• But I’m suggesting it wasn’t virtue that led you to abolish the poll tax when you came in as Prime Minister before an election it was common sense. (Dimbleby/Major 1992).
  • How can you say that […] How can you say let me finish the question. How can you say that the burden is going down? It’s not. It’s rising inexorably. (Dimbleby/Major 1997).
  • Well it’s not entirely closed. Because this is a man who is a close and trusted ally of yours. I suggest to you panicked. (Paxman/Blair 2001).

In his conclusion the author quotes the blistering critique of the BBC by the journalist John Lloyd who has suggested that, because all major political parties now subscribe to the neo-liberal consensus, and there are no longer significant ideological differences between them, journalists have assumed the role of the opposition, as it were by default.

Or at least, journalists took on the voice of popular scepticism; a “laser-guided journalism [which] depends on a pervasive contempt for the governing classes, especially for politicians”. This is an interesting argument which now finds more measured support in a growing international body of work by discourse analysts, particularly in studies of TV news. Popular scepticism has become a dominant perspective both in news reporting incorporating interviews with politicians and in “two-way” exchanges between journalists. It was perhaps an editorial shift, rather than “pervasive contempt” that allowed journalists increasingly to take a more intensively “adversarial” stance, but this needs further investigation beyond the scope of this article.

Blame the time zones. Those of us who are keen punters on sports did not need a group of doctors to tell us that flying from Australia and New Zealand to South Africa or from South Africa to Australasia affected a visiting team’s performance. The results of the annual international rugby union contest clearly show it but it has been something of a mystery as to why the long flight back did not have the same impact when the team next played at home.

Now research published online in the British Journal of Sports Medicine (behind a paywall) shows that elite athletes who cross more than five time zones to compete are around two to three times as likely to get ill as when they compete on their home turf.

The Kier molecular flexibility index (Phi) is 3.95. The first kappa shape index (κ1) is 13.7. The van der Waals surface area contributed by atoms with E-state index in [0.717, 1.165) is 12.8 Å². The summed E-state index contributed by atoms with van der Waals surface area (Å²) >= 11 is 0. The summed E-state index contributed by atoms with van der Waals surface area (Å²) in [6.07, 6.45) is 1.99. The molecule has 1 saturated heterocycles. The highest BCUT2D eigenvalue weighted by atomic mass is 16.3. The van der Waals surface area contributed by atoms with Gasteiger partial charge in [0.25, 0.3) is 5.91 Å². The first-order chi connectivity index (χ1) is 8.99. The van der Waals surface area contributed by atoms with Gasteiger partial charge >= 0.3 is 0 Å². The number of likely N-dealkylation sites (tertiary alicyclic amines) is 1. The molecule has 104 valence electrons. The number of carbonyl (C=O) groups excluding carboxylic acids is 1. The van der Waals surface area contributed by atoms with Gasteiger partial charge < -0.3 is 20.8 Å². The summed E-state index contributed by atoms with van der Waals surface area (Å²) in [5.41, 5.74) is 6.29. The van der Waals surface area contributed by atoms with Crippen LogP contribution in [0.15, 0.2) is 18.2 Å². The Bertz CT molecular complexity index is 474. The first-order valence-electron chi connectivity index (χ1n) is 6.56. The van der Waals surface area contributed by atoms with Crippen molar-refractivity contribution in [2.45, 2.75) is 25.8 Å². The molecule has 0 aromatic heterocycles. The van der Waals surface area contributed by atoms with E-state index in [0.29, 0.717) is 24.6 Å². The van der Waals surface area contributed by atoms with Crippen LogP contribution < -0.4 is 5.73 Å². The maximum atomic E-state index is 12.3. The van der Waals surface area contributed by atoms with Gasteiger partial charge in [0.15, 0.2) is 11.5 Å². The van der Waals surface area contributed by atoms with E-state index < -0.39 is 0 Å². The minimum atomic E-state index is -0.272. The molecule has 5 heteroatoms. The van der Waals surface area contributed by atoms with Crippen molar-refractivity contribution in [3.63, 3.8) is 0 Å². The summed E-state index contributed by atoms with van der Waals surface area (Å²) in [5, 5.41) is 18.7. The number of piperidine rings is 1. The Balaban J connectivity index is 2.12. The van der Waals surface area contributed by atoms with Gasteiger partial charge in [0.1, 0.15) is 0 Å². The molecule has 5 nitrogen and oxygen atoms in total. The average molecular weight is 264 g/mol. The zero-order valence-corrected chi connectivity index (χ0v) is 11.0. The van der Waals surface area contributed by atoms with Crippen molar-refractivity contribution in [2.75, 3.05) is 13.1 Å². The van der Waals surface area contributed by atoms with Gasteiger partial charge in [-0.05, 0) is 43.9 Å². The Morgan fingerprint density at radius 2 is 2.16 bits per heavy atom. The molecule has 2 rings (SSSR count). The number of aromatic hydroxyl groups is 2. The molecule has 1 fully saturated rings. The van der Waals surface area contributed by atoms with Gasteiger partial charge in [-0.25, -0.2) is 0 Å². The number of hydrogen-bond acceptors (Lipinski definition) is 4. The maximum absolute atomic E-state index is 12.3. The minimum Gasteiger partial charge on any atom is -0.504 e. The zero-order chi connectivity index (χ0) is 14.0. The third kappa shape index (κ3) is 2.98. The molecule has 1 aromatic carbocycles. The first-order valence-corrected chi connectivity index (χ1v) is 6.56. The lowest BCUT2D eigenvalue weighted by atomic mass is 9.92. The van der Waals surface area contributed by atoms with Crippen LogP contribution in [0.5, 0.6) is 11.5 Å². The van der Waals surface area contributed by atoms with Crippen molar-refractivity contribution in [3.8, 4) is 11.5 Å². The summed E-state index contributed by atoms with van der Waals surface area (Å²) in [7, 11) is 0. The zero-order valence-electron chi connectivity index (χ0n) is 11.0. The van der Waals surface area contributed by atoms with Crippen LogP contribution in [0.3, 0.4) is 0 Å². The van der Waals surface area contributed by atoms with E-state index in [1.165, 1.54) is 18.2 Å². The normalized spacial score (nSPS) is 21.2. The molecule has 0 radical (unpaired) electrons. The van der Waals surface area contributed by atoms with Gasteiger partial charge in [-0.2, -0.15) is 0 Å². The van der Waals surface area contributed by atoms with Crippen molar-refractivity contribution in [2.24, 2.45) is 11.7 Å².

In this annual tournament, 14 teams from Australia, South Africa and New Zealand compete over 16 weeks (February to May) at venues in all three countries, and in time zones varying from two to 11 hours’ difference from their own. Games are played weekly to a high intensity international standard, accompanied by three to five weekly training sessions over the 16 week period.

For the research eight team physicians were asked to complete a daily log of any illness that required medical attention for each member of their squad. The rate of illness was calculated for 1000 player days, with the total number of player days across all the teams 22,676, based on squad size x days of play.

In a summary of the findings the researchers say that throughout the 16 weeks of the tournament, 469 illnesses were reported in 187 of the players (just over 72%), giving an overall incidence of just under 21 per 1000 player days. But the rate varied considerably, depending on where the matches were played.

For matches played on home turf before international travel, the incidence was 15.4/1000 player days. But this rose to 32.6/1000 player days for matches played in locations that were five plus hours’ time difference away from home, irrespective of direction of travel.

For matches played on return back home after international travel, the incidence fell back to 10.6/1000 player days.

Almost one in three of all illnesses reported were respiratory conditions (just under 31%), followed by gut problems (27.5%) and skin and soft tissue conditions (22.5%). Infections accounted for most of the reported illnesses.

There was little difference in the number of infections reported for each of the months, although there was a slight fall in incidence during April.

It has been suggested that air travel might explain the higher risk of illness, but if that were the case, infection rates would also be higher after returning home, say the authors—at least for respiratory infections.

“The results from our study indicate that the illness risk is not directly related to the travel itself, but rather the arrival and location of the team at a distant destination,” write the authors. They suggest that various stressors could be involved, including changes in pollution, temperature, allergens, humidity, altitude, as well as different food, germs, and culture.

Some news and views noted along the way.